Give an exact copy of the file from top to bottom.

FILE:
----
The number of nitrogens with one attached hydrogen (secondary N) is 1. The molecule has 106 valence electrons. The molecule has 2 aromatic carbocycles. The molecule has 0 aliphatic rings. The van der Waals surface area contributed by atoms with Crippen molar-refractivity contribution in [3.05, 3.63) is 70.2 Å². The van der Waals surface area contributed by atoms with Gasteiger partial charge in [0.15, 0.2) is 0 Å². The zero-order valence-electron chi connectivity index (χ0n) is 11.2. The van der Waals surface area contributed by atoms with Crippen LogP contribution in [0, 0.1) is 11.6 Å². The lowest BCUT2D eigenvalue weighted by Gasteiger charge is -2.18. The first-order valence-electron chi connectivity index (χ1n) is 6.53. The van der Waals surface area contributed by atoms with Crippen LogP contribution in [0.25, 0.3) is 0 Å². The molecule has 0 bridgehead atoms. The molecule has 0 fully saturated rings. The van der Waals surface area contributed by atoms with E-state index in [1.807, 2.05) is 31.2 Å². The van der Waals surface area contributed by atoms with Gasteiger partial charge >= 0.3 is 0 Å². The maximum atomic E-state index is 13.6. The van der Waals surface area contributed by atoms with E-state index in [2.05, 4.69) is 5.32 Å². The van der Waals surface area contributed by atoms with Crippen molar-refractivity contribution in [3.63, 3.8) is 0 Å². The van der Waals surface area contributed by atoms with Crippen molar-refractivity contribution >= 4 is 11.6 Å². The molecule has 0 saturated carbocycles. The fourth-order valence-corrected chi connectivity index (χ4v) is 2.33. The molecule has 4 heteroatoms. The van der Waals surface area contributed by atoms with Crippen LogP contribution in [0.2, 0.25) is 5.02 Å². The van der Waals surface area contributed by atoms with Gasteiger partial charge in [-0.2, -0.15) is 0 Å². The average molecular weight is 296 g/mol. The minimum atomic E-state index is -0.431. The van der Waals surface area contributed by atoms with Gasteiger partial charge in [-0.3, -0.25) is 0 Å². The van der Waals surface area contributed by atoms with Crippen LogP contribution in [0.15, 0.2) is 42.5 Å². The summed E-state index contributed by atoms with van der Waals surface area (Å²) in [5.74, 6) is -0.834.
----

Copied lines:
The number of nitrogens with one attached hydrogen (secondary N) is 1. The molecule has 106 valence electrons. The molecule has 2 aromatic carbocycles. The molecule has 0 aliphatic rings. The van der Waals surface area contributed by atoms with Crippen molar-refractivity contribution in [3.05, 3.63) is 70.2 Å². The van der Waals surface area contributed by atoms with Gasteiger partial charge in [0.15, 0.2) is 0 Å². The zero-order valence-electron chi connectivity index (χ0n) is 11.2. The van der Waals surface area contributed by atoms with Crippen LogP contribution in [0, 0.1) is 11.6 Å². The lowest BCUT2D eigenvalue weighted by Gasteiger charge is -2.18. The first-order valence-electron chi connectivity index (χ1n) is 6.53. The van der Waals surface area contributed by atoms with Crippen LogP contribution in [0.25, 0.3) is 0 Å². The molecule has 0 bridgehead atoms. The molecule has 0 fully saturated rings. The van der Waals surface area contributed by atoms with E-state index in [1.807, 2.05) is 31.2 Å². The van der Waals surface area contributed by atoms with Gasteiger partial charge >= 0.3 is 0 Å². The maximum atomic E-state index is 13.6. The van der Waals surface area contributed by atoms with E-state index in [2.05, 4.69) is 5.32 Å². The van der Waals surface area contributed by atoms with Crippen molar-refractivity contribution in [3.63, 3.8) is 0 Å². The van der Waals surface area contributed by atoms with Crippen molar-refractivity contribution >= 4 is 11.6 Å². The molecule has 0 saturated carbocycles. The fourth-order valence-corrected chi connectivity index (χ4v) is 2.33. The molecule has 4 heteroatoms. The van der Waals surface area contributed by atoms with Crippen LogP contribution in [0.2, 0.25) is 5.02 Å². The van der Waals surface area contributed by atoms with Gasteiger partial charge in [-0.2, -0.15) is 0 Å². The average molecular weight is 296 g/mol. The minimum atomic E-state index is -0.431. The van der Waals surface area contributed by atoms with Gasteiger partial charge in [-0.3, -0.25) is 0 Å². The van der Waals surface area contributed by atoms with Crippen LogP contribution in [0.15, 0.2) is 42.5 Å². The summed E-state index contributed by atoms with van der Waals surface area (Å²) in [5.74, 6) is -0.834.